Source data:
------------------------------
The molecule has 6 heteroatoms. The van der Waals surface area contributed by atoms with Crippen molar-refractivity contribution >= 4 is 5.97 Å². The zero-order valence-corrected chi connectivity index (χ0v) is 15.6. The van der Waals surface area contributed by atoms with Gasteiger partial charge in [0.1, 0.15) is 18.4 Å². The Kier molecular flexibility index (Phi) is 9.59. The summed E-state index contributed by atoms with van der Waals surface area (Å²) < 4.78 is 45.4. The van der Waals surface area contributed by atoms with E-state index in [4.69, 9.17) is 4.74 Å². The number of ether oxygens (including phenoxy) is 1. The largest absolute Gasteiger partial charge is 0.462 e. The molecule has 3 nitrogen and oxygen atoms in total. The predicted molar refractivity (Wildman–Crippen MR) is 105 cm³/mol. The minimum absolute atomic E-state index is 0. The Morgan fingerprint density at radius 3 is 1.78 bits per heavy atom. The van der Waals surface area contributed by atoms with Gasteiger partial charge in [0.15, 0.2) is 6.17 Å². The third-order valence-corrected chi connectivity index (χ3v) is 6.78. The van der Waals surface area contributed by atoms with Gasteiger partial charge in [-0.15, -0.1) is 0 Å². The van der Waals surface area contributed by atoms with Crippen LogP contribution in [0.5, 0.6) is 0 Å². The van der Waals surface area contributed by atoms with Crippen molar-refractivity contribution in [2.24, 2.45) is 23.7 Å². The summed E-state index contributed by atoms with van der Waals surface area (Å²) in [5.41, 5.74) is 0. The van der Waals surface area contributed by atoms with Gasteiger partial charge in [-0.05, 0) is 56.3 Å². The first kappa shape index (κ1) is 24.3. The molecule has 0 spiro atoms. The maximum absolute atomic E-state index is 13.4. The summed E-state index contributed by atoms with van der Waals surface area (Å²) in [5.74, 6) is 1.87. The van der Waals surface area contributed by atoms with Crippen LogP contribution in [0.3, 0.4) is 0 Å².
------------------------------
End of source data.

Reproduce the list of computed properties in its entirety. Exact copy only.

The molecule has 6 heteroatoms. The van der Waals surface area contributed by atoms with Crippen molar-refractivity contribution >= 4 is 5.97 Å². The zero-order valence-corrected chi connectivity index (χ0v) is 15.6. The van der Waals surface area contributed by atoms with Gasteiger partial charge in [0.1, 0.15) is 18.4 Å². The Kier molecular flexibility index (Phi) is 9.59. The summed E-state index contributed by atoms with van der Waals surface area (Å²) < 4.78 is 45.4. The van der Waals surface area contributed by atoms with E-state index in [4.69, 9.17) is 4.74 Å². The number of ether oxygens (including phenoxy) is 1. The largest absolute Gasteiger partial charge is 0.462 e. The molecule has 3 nitrogen and oxygen atoms in total. The predicted molar refractivity (Wildman–Crippen MR) is 105 cm³/mol. The minimum absolute atomic E-state index is 0. The Morgan fingerprint density at radius 3 is 1.78 bits per heavy atom. The van der Waals surface area contributed by atoms with Gasteiger partial charge in [0.15, 0.2) is 6.17 Å². The third-order valence-corrected chi connectivity index (χ3v) is 6.78. The van der Waals surface area contributed by atoms with Gasteiger partial charge in [-0.15, -0.1) is 0 Å². The van der Waals surface area contributed by atoms with Crippen LogP contribution in [0.5, 0.6) is 0 Å². The van der Waals surface area contributed by atoms with Crippen molar-refractivity contribution in [2.24, 2.45) is 23.7 Å². The summed E-state index contributed by atoms with van der Waals surface area (Å²) in [5.41, 5.74) is 0. The van der Waals surface area contributed by atoms with Gasteiger partial charge in [-0.05, 0) is 56.3 Å². The first kappa shape index (κ1) is 24.3. The molecule has 0 spiro atoms. The maximum absolute atomic E-state index is 13.4. The summed E-state index contributed by atoms with van der Waals surface area (Å²) in [5.74, 6) is 1.87. The van der Waals surface area contributed by atoms with Crippen LogP contribution in [0.3, 0.4) is 0 Å².